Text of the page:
Engineer Equipment

Small Box Girder Bridge

Folding Boat Equipment

Bailey Bridge


Load Bearing Equipment

1903 Pattern Equipment
►Oliver Pattern

►1908 Pattern Web Equipment
1937 Pattern Web Equipment

1942 Battle Jerkin

1951 Pattern

►1964 Pattern

1982 Pattern

 Personal Kit

Edged Tools
Kit Bag
Polishing, Washing & Shaving


Sewing Kit
Weapon Cleaning Kits

Protective Gear

►MRC Body Armour

Specialist Clothing

Tank Crew Suits


1942 Battle Jerkin

The 1942 Battle Jerkin was designed by British Colonel E.R. Rivers-Macpherson, the Chief Ordnance Officer of Field Stores, Aldershot in the UK. His opinion of the 1937 Pattern Web Equipment (WE '37) was sufficiently low as to state that it was "clumsy, noisy, restricting of mobility, difficult to get through obstacles, allowing no flexibility for weapons, cramping, uncomfortable and galling to the soldier!"1

The new design was a "complete departure from the trends of equipment design and evolution of the past 300 years."2 In Colonel Rivers-Macpherson's words, a "simple and easy fitting garment on the lines of a poacher's jacket" was the intended solution.3

A waterproof canvas duck material was used to produce a vest (in four colours, tan, white, brown and green for desert, snow, spring/summer European and Pacific uses, respectively) in three sizes (small, medium and large). The vest had a specific layout of pockets, intended for ammunition, as on the Basic Pouches of the WE '37, slots for a fighting knife or bayonet, attachment points for pistol cases, rain/gas capes and entrenching tools, and "soft kit" such as sweaters, gloves, socks, etc. and a large compartment for carrying items normally carried in the haversack (rations, water bottle, mess tin, eating utensils, personal kit, or spare ammunition.4

The vest was produced in Britain and copied in Canada.

The carrying capacity of the 1942 pattern battle jerkin was greater than that of the 1937 pattern web, and it was for this reason the jerkin was produced. The planners of Operation OVERLORD wanted each man to carry ashore 48 hours of supplies, and the battle jerkin was the answer. Also, the jerkin could be locally modified to meet specific needs by unstitching any of the pouches or pockets that were not needed. Therefore in early 1944, in the final stages of planning for Operation OVERLORD, many of the initial assault (units) of the 3rd Canadian Infantry Division were provided with the British produced 1942 pattern battle jerkin to wear in lieu of the 1937 pattern web. Not all the infantry regiments in the 3rd Division were issued the battle jerkin and not everyone in the regiments that received the jerkin got issued one, but members of The Queen's Own Rifles, The Royal Winnipeg Rifles, and the 1st Battalion, Canadian Scottish were photographed wearing the jerkin on D-Day. Royal Canadian Navy Beach Commando "W" were also issued the battle jerkin.5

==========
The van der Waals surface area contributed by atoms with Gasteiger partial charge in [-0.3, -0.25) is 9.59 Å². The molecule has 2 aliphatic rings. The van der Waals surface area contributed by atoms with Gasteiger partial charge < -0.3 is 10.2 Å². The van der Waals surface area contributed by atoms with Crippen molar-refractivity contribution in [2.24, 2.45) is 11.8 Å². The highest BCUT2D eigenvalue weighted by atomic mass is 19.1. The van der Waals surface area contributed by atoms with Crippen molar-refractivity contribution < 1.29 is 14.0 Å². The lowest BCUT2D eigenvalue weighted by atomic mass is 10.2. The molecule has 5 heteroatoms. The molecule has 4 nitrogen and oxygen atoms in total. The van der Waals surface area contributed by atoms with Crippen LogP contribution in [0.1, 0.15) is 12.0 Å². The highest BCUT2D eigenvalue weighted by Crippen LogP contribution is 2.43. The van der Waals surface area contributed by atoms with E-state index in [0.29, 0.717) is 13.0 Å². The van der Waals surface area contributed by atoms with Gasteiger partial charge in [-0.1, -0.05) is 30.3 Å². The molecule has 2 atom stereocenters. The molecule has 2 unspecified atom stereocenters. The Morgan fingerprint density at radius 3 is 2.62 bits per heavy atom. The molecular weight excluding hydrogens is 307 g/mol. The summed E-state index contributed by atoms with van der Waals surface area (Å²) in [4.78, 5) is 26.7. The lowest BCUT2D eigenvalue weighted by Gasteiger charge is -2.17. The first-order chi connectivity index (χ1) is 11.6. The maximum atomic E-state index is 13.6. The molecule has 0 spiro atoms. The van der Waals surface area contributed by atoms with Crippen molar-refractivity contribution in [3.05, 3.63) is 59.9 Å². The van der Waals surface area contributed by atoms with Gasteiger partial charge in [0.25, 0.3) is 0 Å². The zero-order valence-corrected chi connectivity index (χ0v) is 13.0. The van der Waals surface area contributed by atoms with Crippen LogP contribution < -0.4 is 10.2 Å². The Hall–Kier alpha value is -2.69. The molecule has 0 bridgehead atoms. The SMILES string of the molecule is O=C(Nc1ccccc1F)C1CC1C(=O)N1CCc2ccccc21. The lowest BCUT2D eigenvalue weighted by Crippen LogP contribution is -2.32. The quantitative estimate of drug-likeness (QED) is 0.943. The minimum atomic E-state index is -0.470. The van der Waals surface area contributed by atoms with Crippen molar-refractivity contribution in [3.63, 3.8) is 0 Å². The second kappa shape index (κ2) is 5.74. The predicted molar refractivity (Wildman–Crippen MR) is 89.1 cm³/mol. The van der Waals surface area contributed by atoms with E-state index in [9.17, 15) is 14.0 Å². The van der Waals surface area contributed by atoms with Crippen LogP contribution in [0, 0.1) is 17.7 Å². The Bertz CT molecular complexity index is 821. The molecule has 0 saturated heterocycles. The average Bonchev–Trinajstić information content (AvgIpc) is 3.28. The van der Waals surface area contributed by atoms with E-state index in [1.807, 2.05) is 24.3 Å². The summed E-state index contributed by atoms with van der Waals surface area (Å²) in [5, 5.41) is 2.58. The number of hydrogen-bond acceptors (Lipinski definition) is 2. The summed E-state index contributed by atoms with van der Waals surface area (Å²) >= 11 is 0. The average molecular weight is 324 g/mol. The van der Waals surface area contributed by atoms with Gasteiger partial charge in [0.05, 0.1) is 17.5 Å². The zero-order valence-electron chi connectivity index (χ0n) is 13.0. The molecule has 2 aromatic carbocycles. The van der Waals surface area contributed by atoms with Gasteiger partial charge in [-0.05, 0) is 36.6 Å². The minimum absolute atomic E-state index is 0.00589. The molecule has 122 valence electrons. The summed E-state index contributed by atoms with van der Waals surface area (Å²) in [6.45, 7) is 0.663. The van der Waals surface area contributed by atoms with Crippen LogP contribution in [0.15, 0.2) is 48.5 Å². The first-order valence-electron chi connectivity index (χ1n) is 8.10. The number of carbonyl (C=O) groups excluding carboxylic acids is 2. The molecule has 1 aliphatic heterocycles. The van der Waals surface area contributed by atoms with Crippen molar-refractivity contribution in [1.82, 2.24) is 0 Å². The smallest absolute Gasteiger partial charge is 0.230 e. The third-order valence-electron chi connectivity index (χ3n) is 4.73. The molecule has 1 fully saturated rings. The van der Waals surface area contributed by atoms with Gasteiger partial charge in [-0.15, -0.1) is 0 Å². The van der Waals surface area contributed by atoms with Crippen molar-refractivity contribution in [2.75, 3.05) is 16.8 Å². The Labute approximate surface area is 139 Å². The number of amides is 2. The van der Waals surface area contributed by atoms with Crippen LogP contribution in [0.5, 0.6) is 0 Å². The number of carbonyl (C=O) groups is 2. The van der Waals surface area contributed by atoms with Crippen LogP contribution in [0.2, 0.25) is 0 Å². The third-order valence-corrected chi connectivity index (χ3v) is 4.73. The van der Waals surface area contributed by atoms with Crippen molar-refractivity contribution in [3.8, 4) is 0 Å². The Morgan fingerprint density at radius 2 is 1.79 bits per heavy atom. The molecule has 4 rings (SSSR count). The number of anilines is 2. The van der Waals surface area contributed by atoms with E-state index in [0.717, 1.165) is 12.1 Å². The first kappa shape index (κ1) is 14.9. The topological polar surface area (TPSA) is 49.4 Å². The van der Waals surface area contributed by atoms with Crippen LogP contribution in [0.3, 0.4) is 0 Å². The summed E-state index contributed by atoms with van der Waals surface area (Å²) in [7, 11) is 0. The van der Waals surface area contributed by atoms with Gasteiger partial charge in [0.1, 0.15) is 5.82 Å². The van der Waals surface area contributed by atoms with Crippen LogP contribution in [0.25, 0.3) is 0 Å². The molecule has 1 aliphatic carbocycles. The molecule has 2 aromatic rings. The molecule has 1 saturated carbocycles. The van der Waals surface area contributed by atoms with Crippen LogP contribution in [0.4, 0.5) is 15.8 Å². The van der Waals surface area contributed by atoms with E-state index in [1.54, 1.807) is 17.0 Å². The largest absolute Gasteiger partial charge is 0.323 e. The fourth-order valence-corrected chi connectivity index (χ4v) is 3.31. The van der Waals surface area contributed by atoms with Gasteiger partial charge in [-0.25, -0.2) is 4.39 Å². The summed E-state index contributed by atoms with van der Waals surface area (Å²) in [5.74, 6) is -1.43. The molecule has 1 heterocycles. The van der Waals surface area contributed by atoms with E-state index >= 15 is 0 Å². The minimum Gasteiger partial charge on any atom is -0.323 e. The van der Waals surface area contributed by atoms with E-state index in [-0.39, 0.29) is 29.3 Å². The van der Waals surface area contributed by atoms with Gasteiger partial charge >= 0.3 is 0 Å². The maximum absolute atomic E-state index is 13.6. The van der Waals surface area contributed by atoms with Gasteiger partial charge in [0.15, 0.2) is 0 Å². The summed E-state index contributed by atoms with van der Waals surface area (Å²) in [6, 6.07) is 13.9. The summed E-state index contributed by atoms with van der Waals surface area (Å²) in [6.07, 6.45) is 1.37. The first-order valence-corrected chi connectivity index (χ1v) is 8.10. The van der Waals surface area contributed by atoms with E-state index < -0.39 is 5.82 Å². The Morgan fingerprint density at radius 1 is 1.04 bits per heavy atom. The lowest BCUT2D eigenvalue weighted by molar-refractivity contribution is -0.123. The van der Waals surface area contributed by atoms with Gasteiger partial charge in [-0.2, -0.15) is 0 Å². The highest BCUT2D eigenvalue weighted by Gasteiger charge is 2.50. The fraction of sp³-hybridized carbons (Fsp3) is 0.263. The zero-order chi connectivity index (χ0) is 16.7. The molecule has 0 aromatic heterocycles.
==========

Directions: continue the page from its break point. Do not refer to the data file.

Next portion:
Canadian produced jerkins were not issued for OVERLORD, though some were used for amphibious training in the UK prior to the invasion. At least one photo of the 2nd Canadian Infantry Division in 1943 shows the jerkin in use. Light tan versions marked "TRAINING ONLY" were also issued to the 3rd Division in England. The 1st Canadian Parachute Battalion tested the jerkin early in 1944, finding them awkward to use in combination with a parachute harness.6

At left, Padre Seaborn of the Canadian Scottish Regiment wears a Battle Jerkin immediately before the Normandy Landing. At right, a member of a Royal Canadian Navy Beach Commando armed with a Lanchester submachine gun. The web pouches are 1922 Pattern Lanchester SMG pouches sewn to the Battle Jerkin. LAC photos.

Captains Albert Johnson and Gordon, both of the 1st Battalion, The Canadian Scottish Regiment, taking part in a house-clearing training exercise, England, 22 April 1944. They both wear the training vests based on the Battle Jerkin.

A two-inch mortar crew of The Regina Rifle Regiment taking part in a training exercise in Sussex on 18 April 1944. The rear of the training jerkins can be seen, with the compartments for equipment and "soft kit" below. Soldier in centre is wearing a carrier for 2-inch mortar bombs.


  1. Chappell, Mike. British Infantry Equipments 1908-80 (Osprey Publishing Ltd., London, UK, 1980) ISBN 0850453755 p.21
  2. Chappell, Mike. British Infantry Equipments (2) 1908-2000 (Osprey Publishing Ltd., Botley, Oxford, UK, 2000) p.21
  3. Chappell, Infantry Equipments 1908-80, Ibid, pp.21-22
  4. Gordon, David. Equipment of the WWII Tommy (Pictorial Histories Publishing Company, Missoula, MT, 2004.) pp.48-49
  5. Storey, Ed. The 1942 Battle Jerkin. Article in Infantry Journal (Spring 1996, No. 30)
  6. Ibid. 1999-present